Establish performance measurements. Many dentists give out raises just because a year has gone by or because a loyal employee is having trouble making ends meet. While I’m all for giving team members raises, those raises have to be earned.
Establish clear performance measurements so team members know what they need to do to actually earn a bump in pay. Make it clear when raises can be discussed. Team members might not like this at first, but trust me, it will motivate them to improve their performance and do their part to move the practice forward. It will also keep salaries in line with the 20-22% of revenue benchmark – ultimately helping you reduce overhead.
If your practice is struggling with overhead, I know it can be overwhelming – but it doesn’t have to be. Feel free to contact me if you need more guidance, and I’ll help your practice finally achieve true success and profitability.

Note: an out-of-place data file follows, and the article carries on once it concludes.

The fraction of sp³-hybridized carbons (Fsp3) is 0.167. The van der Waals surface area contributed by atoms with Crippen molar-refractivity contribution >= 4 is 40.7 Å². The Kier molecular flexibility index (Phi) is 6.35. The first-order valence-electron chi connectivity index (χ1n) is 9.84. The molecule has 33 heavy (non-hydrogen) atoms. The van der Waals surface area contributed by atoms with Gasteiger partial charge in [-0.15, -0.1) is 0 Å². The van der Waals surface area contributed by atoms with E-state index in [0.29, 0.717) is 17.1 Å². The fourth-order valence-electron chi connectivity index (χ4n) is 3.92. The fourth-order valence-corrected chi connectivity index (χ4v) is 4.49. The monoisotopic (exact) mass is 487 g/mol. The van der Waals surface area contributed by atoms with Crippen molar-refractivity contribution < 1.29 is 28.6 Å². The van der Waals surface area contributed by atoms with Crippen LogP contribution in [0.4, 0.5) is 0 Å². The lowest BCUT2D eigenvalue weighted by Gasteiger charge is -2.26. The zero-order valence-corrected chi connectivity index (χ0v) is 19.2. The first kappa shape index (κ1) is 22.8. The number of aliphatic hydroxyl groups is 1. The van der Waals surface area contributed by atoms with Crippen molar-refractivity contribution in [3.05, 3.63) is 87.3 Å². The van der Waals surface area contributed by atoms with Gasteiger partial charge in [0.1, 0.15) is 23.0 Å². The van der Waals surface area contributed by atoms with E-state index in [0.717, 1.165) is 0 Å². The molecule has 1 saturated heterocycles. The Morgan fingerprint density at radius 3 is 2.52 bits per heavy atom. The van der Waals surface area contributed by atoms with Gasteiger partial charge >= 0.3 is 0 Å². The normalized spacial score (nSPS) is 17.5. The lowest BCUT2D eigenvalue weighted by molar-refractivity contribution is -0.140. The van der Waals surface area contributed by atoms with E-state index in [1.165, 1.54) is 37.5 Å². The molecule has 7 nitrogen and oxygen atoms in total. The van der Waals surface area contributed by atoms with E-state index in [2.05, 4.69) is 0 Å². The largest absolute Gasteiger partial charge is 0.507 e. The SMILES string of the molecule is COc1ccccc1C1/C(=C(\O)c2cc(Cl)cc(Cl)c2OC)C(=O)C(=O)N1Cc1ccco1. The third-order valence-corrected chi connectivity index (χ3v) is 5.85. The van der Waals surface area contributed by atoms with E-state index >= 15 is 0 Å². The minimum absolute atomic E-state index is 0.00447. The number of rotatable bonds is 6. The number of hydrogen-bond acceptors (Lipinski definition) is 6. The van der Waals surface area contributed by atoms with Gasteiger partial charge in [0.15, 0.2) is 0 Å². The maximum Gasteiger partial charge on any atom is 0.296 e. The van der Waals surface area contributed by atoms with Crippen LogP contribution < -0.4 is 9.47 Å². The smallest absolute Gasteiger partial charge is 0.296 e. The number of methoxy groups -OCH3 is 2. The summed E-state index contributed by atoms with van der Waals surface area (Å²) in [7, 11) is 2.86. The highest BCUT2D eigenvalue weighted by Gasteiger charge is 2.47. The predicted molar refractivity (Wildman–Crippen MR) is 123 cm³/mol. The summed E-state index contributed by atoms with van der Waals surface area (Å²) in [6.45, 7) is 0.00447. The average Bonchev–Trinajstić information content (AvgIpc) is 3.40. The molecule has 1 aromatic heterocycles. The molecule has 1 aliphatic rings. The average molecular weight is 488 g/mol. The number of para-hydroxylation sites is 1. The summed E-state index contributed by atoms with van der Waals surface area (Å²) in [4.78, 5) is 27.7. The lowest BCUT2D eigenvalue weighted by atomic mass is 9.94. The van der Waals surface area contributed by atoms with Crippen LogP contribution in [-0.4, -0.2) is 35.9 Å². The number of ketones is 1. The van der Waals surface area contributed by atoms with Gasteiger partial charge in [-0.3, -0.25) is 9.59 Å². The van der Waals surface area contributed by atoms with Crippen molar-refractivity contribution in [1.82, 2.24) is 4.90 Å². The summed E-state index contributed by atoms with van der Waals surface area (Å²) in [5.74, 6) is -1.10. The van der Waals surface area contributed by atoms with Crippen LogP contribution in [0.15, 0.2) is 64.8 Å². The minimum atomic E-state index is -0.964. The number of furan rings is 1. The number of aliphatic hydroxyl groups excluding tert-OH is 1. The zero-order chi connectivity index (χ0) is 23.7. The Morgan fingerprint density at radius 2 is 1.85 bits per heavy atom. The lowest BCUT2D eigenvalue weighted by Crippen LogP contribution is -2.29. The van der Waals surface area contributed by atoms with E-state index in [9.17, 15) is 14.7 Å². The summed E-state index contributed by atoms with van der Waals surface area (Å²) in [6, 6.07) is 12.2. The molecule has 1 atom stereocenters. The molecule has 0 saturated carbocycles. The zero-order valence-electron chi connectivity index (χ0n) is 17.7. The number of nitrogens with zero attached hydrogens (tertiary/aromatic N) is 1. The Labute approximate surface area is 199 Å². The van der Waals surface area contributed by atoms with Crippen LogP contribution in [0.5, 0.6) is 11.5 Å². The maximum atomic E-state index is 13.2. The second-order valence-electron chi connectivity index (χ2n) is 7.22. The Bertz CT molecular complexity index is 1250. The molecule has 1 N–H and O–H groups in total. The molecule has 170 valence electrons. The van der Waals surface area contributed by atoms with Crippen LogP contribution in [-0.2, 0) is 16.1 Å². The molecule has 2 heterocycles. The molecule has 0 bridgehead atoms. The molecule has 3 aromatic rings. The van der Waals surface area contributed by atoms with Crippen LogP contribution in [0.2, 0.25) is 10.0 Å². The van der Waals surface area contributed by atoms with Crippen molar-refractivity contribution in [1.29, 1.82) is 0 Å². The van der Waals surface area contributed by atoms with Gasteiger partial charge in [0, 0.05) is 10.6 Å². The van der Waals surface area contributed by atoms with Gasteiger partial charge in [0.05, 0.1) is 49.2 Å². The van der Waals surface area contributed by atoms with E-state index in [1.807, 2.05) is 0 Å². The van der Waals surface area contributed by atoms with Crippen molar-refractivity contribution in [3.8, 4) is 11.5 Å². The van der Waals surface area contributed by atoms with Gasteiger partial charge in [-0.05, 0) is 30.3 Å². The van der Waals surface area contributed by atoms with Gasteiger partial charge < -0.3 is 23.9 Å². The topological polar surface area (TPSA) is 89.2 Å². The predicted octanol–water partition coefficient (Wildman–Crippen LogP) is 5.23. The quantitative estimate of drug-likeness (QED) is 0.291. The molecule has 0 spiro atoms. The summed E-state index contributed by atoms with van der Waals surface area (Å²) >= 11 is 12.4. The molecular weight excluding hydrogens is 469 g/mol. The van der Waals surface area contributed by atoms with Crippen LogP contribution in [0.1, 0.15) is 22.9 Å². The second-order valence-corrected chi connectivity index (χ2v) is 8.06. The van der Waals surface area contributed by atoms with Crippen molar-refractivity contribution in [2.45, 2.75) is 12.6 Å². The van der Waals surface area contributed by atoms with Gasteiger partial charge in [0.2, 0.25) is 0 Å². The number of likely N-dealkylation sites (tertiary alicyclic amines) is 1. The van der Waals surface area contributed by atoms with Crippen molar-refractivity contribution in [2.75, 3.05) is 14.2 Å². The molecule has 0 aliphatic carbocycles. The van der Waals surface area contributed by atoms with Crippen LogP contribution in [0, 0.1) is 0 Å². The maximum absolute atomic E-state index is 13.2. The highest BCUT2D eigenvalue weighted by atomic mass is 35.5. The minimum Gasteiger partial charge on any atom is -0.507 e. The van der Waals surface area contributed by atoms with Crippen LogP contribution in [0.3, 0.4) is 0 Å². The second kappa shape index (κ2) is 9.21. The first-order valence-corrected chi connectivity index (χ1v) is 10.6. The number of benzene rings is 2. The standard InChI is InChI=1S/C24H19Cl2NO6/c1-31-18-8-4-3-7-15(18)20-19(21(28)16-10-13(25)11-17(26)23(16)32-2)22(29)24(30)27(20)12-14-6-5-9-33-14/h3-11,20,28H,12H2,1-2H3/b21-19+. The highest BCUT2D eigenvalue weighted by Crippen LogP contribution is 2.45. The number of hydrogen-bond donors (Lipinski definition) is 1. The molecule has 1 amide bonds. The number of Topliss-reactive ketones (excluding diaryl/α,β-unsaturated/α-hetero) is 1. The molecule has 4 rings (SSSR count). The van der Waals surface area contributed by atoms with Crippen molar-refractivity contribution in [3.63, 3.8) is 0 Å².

For additional information on this topic and more, visit my blog: The Lighter Side
Interested in speaking to me about your practice concerns? Email firstname.lastname@example.org
It Won’t Happen To Me
I have worked as a full time dental hygienist in the same office for twenty-six years. During this time I have seen many things happen to the practice and team, as I am sure many of you have experienced over the years.
In 2008 and again in 2016 we had the experience of two floods. Neither one was caused by something that our practice could have prevented. The flood of 2008 happened after most of the people in the building had left for the weekend – it wasn’t until Sunday when my doctor received a phone call from another tenant in the building who noticed water coming out the front door. The main line to the water heater above our suite had separated from the water heater and sprayed across our office for at least 48 hours. The ceiling was falling to the ground, at least two inches of water sat on the floor, and everything was wet and full of moisture.